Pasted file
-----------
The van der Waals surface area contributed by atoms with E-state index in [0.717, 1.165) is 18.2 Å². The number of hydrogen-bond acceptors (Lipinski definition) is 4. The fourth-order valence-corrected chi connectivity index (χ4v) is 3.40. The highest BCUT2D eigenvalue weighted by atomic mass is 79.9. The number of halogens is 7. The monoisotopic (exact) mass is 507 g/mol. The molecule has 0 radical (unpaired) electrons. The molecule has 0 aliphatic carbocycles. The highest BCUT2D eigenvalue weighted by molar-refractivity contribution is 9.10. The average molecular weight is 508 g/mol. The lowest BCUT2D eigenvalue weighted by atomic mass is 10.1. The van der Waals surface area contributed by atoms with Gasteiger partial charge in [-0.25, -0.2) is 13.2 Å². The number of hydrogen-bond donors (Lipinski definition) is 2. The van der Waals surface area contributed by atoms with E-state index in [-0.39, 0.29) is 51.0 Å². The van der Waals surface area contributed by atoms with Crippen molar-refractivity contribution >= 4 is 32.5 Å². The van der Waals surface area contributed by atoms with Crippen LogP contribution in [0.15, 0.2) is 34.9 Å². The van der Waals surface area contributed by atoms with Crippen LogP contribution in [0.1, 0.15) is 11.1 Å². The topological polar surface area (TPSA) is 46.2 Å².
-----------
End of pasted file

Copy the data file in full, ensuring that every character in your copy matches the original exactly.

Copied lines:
The van der Waals surface area contributed by atoms with E-state index in [0.717, 1.165) is 18.2 Å². The number of hydrogen-bond acceptors (Lipinski definition) is 4. The fourth-order valence-corrected chi connectivity index (χ4v) is 3.40. The highest BCUT2D eigenvalue weighted by atomic mass is 79.9. The number of halogens is 7. The monoisotopic (exact) mass is 507 g/mol. The molecule has 0 radical (unpaired) electrons. The molecule has 0 aliphatic carbocycles. The highest BCUT2D eigenvalue weighted by molar-refractivity contribution is 9.10. The average molecular weight is 508 g/mol. The lowest BCUT2D eigenvalue weighted by atomic mass is 10.1. The van der Waals surface area contributed by atoms with Gasteiger partial charge in [-0.25, -0.2) is 13.2 Å². The number of hydrogen-bond donors (Lipinski definition) is 2. The van der Waals surface area contributed by atoms with E-state index in [-0.39, 0.29) is 51.0 Å². The van der Waals surface area contributed by atoms with Crippen molar-refractivity contribution >= 4 is 32.5 Å². The van der Waals surface area contributed by atoms with Crippen LogP contribution in [0.15, 0.2) is 34.9 Å². The van der Waals surface area contributed by atoms with Crippen LogP contribution in [0.1, 0.15) is 11.1 Å². The topological polar surface area (TPSA) is 46.2 Å².